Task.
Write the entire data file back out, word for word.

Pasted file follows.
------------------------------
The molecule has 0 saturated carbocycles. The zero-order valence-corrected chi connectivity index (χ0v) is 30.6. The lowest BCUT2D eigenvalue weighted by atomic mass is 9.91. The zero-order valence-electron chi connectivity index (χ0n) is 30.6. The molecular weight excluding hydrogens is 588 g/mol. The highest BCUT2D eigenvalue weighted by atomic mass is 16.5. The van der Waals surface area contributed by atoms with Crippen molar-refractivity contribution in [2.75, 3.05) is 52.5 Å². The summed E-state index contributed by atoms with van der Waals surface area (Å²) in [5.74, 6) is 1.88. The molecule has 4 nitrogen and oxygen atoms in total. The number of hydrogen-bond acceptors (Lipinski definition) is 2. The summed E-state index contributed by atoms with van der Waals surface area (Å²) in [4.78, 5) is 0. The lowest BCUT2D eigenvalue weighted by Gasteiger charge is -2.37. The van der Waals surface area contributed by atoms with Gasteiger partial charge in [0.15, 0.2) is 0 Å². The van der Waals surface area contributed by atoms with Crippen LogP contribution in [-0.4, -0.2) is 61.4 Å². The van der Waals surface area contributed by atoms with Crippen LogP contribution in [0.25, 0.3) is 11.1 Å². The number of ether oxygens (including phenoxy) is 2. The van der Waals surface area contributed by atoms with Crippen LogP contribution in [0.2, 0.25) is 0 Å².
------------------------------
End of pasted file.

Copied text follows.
The molecule has 0 saturated carbocycles. The zero-order valence-corrected chi connectivity index (χ0v) is 30.6. The lowest BCUT2D eigenvalue weighted by atomic mass is 9.91. The zero-order valence-electron chi connectivity index (χ0n) is 30.6. The molecular weight excluding hydrogens is 588 g/mol. The highest BCUT2D eigenvalue weighted by atomic mass is 16.5. The van der Waals surface area contributed by atoms with Crippen molar-refractivity contribution in [2.75, 3.05) is 52.5 Å². The summed E-state index contributed by atoms with van der Waals surface area (Å²) in [5.74, 6) is 1.88. The molecule has 4 nitrogen and oxygen atoms in total. The number of hydrogen-bond acceptors (Lipinski definition) is 2. The summed E-state index contributed by atoms with van der Waals surface area (Å²) in [4.78, 5) is 0. The lowest BCUT2D eigenvalue weighted by Gasteiger charge is -2.37. The van der Waals surface area contributed by atoms with Gasteiger partial charge in [0.15, 0.2) is 0 Å². The van der Waals surface area contributed by atoms with Crippen LogP contribution in [-0.4, -0.2) is 61.4 Å². The van der Waals surface area contributed by atoms with Crippen LogP contribution in [0.25, 0.3) is 11.1 Å². The number of ether oxygens (including phenoxy) is 2. The van der Waals surface area contributed by atoms with Crippen LogP contribution in [0.2, 0.25) is 0 Å².